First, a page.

The results of the BBC's survey of 3G data across the UK are in, and the resulting map paints a patchy Pollock-esque picture for many of us.
44,600 volunteers took part in the survey, using an Android app to send around 1.7 million hours of data back to the testing firm Epitiro, covering 42 million locations across the British Isles.
The research shows that it's not just rural areas which often miss out on the higher speeds of 3G mobile data, with significant areas of towns and cities joining the roster of 'not spots' struggling by with 2G and lower.
Don't even get us started on 4G
The interactive map shows that the centre of London was well covered, showing that the epicentre of the capital enjoys robust 3G, but also revealing an impossible-to-ignore smattering of 2G coverage and even two black spots.
Head out into the West Country or any other less densely populated area of the country, however, and it becomes a predominantly 2G-covered affair with clusters of 3G only percolating around cities and suburbs.
Overall, the BBC reckons that we're getting 3G about 75 per cent of the time, but that 3G coverage in general is far patchier than mobile networks have led consumers to believe.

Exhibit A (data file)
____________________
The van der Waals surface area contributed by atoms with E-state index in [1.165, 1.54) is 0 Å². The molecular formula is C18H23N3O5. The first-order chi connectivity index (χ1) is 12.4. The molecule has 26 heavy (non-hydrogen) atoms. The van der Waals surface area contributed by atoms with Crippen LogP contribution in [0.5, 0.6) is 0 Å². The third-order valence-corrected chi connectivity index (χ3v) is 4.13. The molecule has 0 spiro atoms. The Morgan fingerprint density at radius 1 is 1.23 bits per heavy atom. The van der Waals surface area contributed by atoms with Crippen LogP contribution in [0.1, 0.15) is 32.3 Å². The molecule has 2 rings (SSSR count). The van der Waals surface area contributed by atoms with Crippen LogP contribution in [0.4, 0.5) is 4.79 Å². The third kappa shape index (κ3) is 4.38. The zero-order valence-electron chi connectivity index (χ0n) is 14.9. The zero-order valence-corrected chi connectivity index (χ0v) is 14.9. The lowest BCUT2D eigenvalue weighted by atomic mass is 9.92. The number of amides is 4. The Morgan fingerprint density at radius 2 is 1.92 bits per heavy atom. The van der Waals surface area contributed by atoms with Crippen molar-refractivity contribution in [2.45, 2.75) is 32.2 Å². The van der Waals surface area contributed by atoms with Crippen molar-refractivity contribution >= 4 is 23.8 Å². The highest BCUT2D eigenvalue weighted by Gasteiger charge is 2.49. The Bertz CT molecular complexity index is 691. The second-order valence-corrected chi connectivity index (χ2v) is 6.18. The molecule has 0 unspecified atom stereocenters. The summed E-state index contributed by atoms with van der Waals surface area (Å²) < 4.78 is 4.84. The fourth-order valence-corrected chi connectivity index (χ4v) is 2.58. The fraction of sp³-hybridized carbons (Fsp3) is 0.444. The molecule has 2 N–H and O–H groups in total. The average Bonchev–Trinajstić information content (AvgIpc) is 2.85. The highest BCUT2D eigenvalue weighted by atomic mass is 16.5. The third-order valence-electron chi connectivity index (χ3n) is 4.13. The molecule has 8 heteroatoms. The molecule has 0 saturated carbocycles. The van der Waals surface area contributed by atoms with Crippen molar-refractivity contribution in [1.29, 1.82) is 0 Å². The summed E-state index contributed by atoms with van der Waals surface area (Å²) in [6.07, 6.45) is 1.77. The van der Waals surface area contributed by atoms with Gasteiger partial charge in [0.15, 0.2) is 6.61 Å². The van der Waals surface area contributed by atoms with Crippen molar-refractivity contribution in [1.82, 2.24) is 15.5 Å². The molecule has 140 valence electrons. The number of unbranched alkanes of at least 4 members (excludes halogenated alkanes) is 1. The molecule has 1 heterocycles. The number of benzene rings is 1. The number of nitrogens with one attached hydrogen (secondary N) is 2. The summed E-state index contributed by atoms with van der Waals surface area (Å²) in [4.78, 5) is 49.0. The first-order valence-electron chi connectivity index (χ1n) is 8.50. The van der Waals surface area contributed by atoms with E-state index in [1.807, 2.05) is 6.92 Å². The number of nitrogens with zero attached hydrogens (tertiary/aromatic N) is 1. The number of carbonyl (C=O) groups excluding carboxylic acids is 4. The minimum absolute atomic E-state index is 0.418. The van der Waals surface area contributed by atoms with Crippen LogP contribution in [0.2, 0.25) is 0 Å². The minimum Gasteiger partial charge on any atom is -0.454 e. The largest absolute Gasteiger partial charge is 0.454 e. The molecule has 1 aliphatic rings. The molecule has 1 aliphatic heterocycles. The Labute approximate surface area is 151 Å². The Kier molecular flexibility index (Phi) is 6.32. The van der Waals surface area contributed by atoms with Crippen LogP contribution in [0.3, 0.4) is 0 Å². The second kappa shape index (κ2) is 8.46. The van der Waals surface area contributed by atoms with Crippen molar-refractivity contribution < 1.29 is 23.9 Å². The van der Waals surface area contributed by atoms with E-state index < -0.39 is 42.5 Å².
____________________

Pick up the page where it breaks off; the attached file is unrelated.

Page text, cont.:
Although it's not perfect research with many areas not actually providing any results, it provides an interesting overview of the nation's mobile data.
Are you surprised to find that 3G isn't as prevalent as it should be? Let us know in the comments below!
From the BBC
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Former UK News Editor for TechRadar, it was a perpetual challenge among the TechRadar staff to send Kate (Twitter, Google+) a link to something interesting on the internet that she hasn't already seen. As TechRadar's News Editor (UK), she was constantly on the hunt for top news and intriguing stories to feed your gadget lust. Kate now enjoys life as a renowned music critic – her words can be found in the i Paper, Guardian, GQ, Metro, Evening Standard and Time Out, and she's also the author of 'Amy Winehouse', a biography of the soul star.